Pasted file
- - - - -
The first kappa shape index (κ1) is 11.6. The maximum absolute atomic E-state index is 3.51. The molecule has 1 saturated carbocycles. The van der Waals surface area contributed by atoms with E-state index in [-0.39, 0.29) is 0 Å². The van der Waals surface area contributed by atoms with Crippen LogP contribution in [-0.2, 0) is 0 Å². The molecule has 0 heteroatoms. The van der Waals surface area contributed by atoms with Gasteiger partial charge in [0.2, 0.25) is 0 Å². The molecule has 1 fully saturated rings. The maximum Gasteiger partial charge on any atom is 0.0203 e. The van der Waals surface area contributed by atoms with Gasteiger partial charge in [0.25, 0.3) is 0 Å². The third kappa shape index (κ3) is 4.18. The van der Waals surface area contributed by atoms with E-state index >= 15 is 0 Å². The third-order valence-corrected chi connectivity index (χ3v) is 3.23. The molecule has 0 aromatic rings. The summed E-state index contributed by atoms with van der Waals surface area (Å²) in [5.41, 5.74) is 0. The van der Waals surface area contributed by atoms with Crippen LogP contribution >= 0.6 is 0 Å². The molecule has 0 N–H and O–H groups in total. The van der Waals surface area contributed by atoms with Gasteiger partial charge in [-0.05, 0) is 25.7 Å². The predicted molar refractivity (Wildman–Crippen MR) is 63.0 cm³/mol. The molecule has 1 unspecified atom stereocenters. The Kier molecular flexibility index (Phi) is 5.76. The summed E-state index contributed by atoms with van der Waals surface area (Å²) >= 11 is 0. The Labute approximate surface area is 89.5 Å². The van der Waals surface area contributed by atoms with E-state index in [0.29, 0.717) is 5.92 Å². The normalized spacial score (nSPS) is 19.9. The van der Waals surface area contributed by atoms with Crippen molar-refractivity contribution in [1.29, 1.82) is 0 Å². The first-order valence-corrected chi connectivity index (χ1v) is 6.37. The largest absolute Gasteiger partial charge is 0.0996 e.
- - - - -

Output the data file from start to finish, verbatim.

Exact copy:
The first kappa shape index (κ1) is 11.6. The maximum absolute atomic E-state index is 3.51. The molecule has 1 saturated carbocycles. The van der Waals surface area contributed by atoms with E-state index in [-0.39, 0.29) is 0 Å². The van der Waals surface area contributed by atoms with Crippen LogP contribution in [-0.2, 0) is 0 Å². The molecule has 0 heteroatoms. The van der Waals surface area contributed by atoms with Gasteiger partial charge in [0.2, 0.25) is 0 Å². The molecule has 1 fully saturated rings. The maximum Gasteiger partial charge on any atom is 0.0203 e. The van der Waals surface area contributed by atoms with Gasteiger partial charge in [0.25, 0.3) is 0 Å². The third kappa shape index (κ3) is 4.18. The van der Waals surface area contributed by atoms with E-state index >= 15 is 0 Å². The third-order valence-corrected chi connectivity index (χ3v) is 3.23. The molecule has 0 aromatic rings. The summed E-state index contributed by atoms with van der Waals surface area (Å²) in [5.41, 5.74) is 0. The van der Waals surface area contributed by atoms with Crippen LogP contribution >= 0.6 is 0 Å². The molecule has 0 N–H and O–H groups in total. The van der Waals surface area contributed by atoms with Gasteiger partial charge in [-0.05, 0) is 25.7 Å². The predicted molar refractivity (Wildman–Crippen MR) is 63.0 cm³/mol. The molecule has 1 unspecified atom stereocenters. The Kier molecular flexibility index (Phi) is 5.76. The summed E-state index contributed by atoms with van der Waals surface area (Å²) >= 11 is 0. The Labute approximate surface area is 89.5 Å². The van der Waals surface area contributed by atoms with E-state index in [0.29, 0.717) is 5.92 Å². The normalized spacial score (nSPS) is 19.9. The van der Waals surface area contributed by atoms with Crippen molar-refractivity contribution in [1.29, 1.82) is 0 Å². The first-order valence-corrected chi connectivity index (χ1v) is 6.37. The largest absolute Gasteiger partial charge is 0.0996 e.